Anas said: “The Prophet loved that the emigrants (muhajarin) and helpers (ansar) stand next to him so that they would learn from him.” This is related by Ahmad and Abu Dawud. The wisdom behind having such people close to the imam is that they can correct him if he makes a mistake and it is easy for the imam to appoint one of them in his place if he needs to leave.


The Messenger of Allah placed the men in front of the young boys and the women behind the young boys. This is related by Ahmad and Abu Dawud. Abu Hurairah reported that the Messenger of Allah said: “The best rows for the men are the first rows and the worst rows for them are the last rows. The best rows for the women are the last rows and the worst for them are the front rows.” The last rows are the best for the women because they are farther away from the men as against the first rows that are nearest to men’s rows. This is related by the group except al-Bukhari.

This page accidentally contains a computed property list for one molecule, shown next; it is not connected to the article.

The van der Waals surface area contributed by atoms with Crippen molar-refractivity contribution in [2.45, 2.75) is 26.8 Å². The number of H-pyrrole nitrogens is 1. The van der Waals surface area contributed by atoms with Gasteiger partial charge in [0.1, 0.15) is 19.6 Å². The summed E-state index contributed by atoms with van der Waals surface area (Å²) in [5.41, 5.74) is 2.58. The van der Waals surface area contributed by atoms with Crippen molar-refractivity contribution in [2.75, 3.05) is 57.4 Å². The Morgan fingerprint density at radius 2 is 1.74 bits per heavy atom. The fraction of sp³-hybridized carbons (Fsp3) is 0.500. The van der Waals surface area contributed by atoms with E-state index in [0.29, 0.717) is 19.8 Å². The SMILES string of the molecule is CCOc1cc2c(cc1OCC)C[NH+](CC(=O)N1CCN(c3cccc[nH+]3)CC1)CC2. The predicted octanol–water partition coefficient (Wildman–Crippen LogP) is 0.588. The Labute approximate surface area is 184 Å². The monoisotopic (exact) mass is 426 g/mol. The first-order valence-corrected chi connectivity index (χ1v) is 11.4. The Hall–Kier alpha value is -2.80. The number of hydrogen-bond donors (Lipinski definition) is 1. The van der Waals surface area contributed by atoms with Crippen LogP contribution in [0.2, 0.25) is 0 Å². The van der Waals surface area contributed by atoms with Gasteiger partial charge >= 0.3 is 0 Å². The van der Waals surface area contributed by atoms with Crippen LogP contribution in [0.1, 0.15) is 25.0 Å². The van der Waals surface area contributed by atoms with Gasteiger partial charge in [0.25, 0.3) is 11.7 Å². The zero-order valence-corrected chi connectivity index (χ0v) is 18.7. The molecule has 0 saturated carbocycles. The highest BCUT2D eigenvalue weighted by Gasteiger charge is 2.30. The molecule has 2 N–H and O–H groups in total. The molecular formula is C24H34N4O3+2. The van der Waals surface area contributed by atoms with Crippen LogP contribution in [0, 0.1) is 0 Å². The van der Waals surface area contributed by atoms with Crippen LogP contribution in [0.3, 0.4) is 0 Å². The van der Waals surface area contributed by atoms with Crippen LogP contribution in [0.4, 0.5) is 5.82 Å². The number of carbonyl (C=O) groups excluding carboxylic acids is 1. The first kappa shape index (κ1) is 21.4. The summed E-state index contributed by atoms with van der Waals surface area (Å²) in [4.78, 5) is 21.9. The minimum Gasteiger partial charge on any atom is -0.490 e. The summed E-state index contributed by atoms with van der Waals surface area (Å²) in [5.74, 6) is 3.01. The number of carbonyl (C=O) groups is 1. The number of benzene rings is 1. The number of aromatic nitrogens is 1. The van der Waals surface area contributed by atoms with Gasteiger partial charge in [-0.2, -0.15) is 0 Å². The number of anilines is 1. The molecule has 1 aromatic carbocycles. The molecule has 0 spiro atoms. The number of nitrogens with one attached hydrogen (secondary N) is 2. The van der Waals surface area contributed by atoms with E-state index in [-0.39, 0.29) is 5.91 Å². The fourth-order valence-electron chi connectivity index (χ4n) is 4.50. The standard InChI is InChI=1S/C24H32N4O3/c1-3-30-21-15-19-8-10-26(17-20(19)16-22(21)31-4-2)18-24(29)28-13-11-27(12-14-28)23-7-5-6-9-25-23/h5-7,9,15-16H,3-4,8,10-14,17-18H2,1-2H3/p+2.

If a person makes his opening takbir behind a row and then he enters the row and performs the ruku’ with the imam, his salah will be valid. Abu Bakra reports that he came to the salah while the Prophet was performing ruku’ and Abu Bakra performed the ruku before he entered the row. He mentioned this to the Prophet and he said: “May Allah increase your love for goodness, but do not repeat that act.” This is related by Ahmad, al-Bukhari, Abu Dawud, and anNasa’i.

According to the majority, If a person prays behind the rows by himself, his salah will be valid but disliked. Ahmad, Ishaq, Ahmad, ibn Abu Laila, Waki’, al-Hassan ibn Saleh, an-Nakha’i and Ibn al-Munzhir hold that if a person prays one complete rak’ah behind the rows, his salah will be invalid. Wabsah relates that the Messenger of Allah saw a man praying behind the rows by himself and the Prophet ordered him to repeat his salah. This is related by the five save an-Nasa’i. In Ahmad’s version, the Messenger of Allah was asked about a man who prays by himself behind the rows and he said: “He is to repeat his salah.” At-Tirmizhi called this hadith hasan and Ahmad’s chain is good. ‘Ali ibn Shaiban relates that the Messenger of Allah saw a man praying behind the row and he waited for him and (when he finished) told him: “Go forward (and join the row) for the salah of a person standing alone behind the rows is not valid.” This is related by Ahmad, Ibn Majah, and al-Baihaqi. Ahmad says it is hasan. Ibn Sayyid an-Nass said its narrators are well-known, trustworthy people.